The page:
Did I do this right?

Advanced methods and approaches for solving Sudoku puzzles

Did I do this right?

Postby EnderGT » Wed Mar 11, 2009 4:27 am

So, I was working an extreme puzzle today, one that the solver told me I would need to use 2 nice loops and 1 nishio process (which in my mind is nothing more than a guess, but that's another story)... and I solved it without any of these. I'm wondering, however, if one of my reductions was actually correct (I know it gave the correct answer, but was that just luck?)

The pattern is a winged fish, and it looked (in the puzzle I was working) like this (F denotes the fish pattern, W is the wing, A is the removal, little x's are other candidate positions unrelated to the pattern).

Code: Select all
. . . | x x . | A . .
. . . | . . . | . . .
. . . | . F . | F . W
------+-------+------
x . . | x x . | . . x
. . . | . F . | F . .
x . . | x x . | x . x
------+-------+------
. . . | . . . | . . .
. . . | . . . | . . .
. . . | . . . | . . .


Was this a valid elimination?
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Postby tarek » Wed Mar 11, 2009 4:35 am

It looks like a finned x-wing ....

It probably replaces the nishio you were referring to above

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Postby Luke » Wed Mar 11, 2009 4:36 am

You have found a nice finned X-wing. I'm surprized the solvers didn't catch it, though.

(Woh. Simultaneous posts!)
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Postby EnderGT » Wed Mar 11, 2009 5:29 am

Luke451 wrote:You have found a nice finned X-wing. I'm surprized the solvers didn't catch it, though.

(Woh. Simultaneous posts!)


Yeah, the site I get my puzzles from, and its built-in solver, never seems to find those. Maybe the author just doesn't know about them? Even though he's implemented nice loops, forcing loops, nishio, etc.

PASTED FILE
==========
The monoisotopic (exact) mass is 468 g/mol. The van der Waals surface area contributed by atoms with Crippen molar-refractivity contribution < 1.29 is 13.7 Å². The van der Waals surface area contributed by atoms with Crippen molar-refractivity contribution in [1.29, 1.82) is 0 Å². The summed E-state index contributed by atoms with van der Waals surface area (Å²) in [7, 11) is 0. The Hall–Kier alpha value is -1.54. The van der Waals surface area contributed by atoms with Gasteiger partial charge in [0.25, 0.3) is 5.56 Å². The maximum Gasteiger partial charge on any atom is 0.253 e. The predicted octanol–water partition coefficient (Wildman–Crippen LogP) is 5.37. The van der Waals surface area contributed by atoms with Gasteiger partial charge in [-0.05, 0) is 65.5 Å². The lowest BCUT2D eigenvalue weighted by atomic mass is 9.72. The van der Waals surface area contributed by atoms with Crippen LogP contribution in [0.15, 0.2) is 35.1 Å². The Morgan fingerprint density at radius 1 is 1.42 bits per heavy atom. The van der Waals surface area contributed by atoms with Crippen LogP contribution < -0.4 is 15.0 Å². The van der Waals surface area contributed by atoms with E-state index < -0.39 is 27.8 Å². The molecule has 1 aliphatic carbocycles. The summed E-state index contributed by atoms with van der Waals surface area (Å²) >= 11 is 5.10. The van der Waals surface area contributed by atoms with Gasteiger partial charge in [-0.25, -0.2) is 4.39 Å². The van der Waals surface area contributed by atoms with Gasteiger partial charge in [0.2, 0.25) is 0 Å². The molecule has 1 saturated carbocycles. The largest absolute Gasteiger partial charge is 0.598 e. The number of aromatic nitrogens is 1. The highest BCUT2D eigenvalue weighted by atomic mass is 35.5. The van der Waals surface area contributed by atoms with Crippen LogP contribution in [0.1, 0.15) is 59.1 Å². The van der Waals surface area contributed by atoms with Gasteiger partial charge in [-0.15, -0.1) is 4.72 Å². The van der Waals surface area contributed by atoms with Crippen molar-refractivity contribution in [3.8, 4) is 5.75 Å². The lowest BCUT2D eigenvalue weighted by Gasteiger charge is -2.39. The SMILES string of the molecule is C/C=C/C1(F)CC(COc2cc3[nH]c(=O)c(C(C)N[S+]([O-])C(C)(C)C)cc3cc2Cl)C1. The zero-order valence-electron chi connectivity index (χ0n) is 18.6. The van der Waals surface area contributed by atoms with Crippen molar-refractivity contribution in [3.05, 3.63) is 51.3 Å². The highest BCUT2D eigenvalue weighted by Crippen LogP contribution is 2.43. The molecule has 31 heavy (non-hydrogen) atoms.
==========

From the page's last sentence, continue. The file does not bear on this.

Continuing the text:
Oh well, nice to get confirmation that I did it right:)
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Postby StrmCkr » Wed Mar 11, 2009 9:14 am

every solver is strickly limited to what is programed in it.

:)

nice catch
Some do, some teach, the rest look it up.
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Postby PIsaacson » Wed Mar 11, 2009 2:06 pm

EnderGT,

Could you please post the PM at the point of interest? If the candidates are all present, then I believe the bi-local pair r5c57 forces r3c5 to always be "false" as well as r1c7, and both can be eliminated. I'd like to confirm that against the actual puzzle. But then that's coloring or X-cycles instead of fishing...

Thanks,
Paul
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Postby Pat » Wed Mar 11, 2009 7:28 pm

PIsaacson wrote:If the candidates are all present,
then I believe the bi-local pair r5c57 forces r3c5 to always be "false" as well as r1c7,
and both can be eliminated.

yes, if the posted diagram shows all possible cells for this digit, then r3c5 can also be excluded.

    for the finned X-wing, though,
    this is all the information needed --
    Code: Select all
    / -- the "hidden pattern"
      -- the digit is already known to be impossible in this cell

    # -- fin-cell -- should've been "/" for an (unfinned) X-wing

    * -- resulting exclusion



    . . . | . . . | * . .
    . . . | . . . | * . .
    / / / | / . / | . # #
    ------+-------+------
    . . . | . . . | . . .
    / / / | / . / | . / /
    . . . | . . . | . . .
    ------+-------+------
    . . . | . . . | . . .
    . . . | . . . | . . .
    . . . | . . . | . . .

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Postby EnderGT » Thu Mar 12, 2009 6:34 am

PIsaacson wrote:EnderGT,